Outlander star Sam Heughan is offering mentoring and £5,000 in funding to students studying at the The Royal Conservatoire of Scotland.
The creative contest Write Start will see the actor help one lucky student currently enrolled at his old school.
The competition is part of the Conservatoire’s 175th anniversary celebrations in 2022.
The actor, 41, is from Dumfries has gone on to find global success for his role as Jamie Fraser in Outlander based on the books by Diana Gabaldon.
Heughan is keeping himself busy with lots of projects as he has signed on for a Channel 4 thriller which fans are dying to see.
In January 2022, Heughan will start filming the adventure epic Everest with Ewan McGregor and Mark Strong, inspired by Jeffrey Archer’s novel Paths of Glory.
As well as acting projects, the star is also branching out into writing with fellow Outlander star Graham McTavish with their book The Clanlands Almanac.
Write Start follows on from Sam’s announcement earlier this summer to fund a ten-year drama scholarship programme at RCS.
The programme is open to all undergraduate and postgraduate students at RCS where students from any area can submit a pitch for a performance such as a play, musical, film, opera, performance piece, ballet or an innovative production idea.
Scottish legend Heughan graduated from the BA Acting degree course in 2003 and is personally funding three annual scholarships for undergraduate students in the School of Drama, Dance, Production and Film.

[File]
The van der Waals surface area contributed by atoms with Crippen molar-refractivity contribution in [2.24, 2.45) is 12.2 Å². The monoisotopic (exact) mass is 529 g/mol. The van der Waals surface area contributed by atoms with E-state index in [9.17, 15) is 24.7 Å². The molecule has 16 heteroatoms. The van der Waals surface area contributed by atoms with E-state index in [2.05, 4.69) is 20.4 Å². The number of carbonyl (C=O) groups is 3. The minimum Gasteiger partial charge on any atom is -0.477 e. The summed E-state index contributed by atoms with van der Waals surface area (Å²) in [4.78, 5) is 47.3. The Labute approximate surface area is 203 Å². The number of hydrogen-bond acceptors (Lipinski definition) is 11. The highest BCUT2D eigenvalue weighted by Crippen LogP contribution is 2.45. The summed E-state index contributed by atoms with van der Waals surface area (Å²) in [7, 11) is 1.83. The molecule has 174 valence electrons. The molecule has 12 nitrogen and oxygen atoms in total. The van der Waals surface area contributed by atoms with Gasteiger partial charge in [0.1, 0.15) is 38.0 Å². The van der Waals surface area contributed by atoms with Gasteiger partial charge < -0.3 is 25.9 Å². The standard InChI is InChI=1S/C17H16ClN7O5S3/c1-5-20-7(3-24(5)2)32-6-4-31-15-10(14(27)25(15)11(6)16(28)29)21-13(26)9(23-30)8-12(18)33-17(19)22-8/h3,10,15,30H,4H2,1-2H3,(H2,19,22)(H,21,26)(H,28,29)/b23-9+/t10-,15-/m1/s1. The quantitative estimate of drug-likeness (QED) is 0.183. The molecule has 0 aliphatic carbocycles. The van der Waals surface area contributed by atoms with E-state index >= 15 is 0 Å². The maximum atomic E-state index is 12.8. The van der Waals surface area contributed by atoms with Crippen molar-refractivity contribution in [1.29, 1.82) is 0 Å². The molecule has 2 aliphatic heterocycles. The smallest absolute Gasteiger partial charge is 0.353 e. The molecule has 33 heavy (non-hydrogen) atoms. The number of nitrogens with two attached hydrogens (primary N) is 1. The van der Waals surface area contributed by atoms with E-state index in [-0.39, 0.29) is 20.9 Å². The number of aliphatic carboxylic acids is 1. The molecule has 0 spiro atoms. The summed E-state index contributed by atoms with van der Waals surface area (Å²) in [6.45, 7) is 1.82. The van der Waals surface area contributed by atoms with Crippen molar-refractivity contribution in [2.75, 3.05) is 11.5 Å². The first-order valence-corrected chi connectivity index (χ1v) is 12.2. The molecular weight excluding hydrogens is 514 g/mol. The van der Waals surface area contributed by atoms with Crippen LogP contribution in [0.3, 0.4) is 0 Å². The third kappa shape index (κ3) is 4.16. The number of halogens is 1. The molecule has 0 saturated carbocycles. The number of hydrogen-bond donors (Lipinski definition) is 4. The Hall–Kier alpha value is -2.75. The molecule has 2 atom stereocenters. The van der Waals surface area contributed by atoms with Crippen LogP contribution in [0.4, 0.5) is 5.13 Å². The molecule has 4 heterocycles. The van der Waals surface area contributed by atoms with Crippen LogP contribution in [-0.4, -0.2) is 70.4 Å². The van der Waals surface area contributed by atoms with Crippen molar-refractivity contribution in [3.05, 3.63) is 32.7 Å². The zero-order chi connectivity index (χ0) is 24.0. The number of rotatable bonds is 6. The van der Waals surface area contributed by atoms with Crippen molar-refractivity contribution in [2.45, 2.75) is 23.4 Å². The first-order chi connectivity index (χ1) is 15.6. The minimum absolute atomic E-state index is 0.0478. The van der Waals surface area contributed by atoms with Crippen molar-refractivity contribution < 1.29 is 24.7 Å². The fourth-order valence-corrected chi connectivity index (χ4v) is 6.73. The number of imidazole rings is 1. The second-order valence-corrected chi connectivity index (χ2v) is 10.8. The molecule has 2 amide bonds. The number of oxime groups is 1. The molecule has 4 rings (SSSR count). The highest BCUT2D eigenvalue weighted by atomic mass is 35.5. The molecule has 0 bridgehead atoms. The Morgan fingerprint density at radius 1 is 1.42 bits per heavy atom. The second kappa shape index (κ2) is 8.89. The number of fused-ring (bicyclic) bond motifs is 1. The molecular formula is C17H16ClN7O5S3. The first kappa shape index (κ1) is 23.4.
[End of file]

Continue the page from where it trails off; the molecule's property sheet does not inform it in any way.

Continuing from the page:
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Heughan said: “There are so many wonderful disciplines at the conservatoire and that collaboration can be really interesting.
“It’s important for students to think outside the box. Maybe a ballet dancer has a burning ambition to be a writer or just has a really good idea.
“From my own career, I’ve realised that there’s a lot of fluidity. You might find that there are other avenues that you can explore that you didn’t even think about that can also help support your chosen career.
“It energises you and keeps you adaptable to the industry. When we see people from all walks of life or different departments collaborating on something, that’s when real creativity can shine.”
“I’ve started writing a little bit. I never thought I’d be a writer, I never thought I could do it, but once you sit down and start it just surprises you. I’m really looking forward to seeing what the students come up with.”
Professor Jeffrey Sharkey, principal of the Royal Conservatoire of Scotland, said: “Sam Heughan is a shining example of how to pay it forward, who uses his platform for good to make a difference in the world and enables others to reach their own potential.
“Through the Sam Heughan Scholarship and Write Start, he is helping to nurture the next generation of performing and production artists at the Royal Conservatoire of Scotland by sharing the opportunities that he experienced while studying here. We are deeply grateful to Sam for his passionate support and incredible generosity.”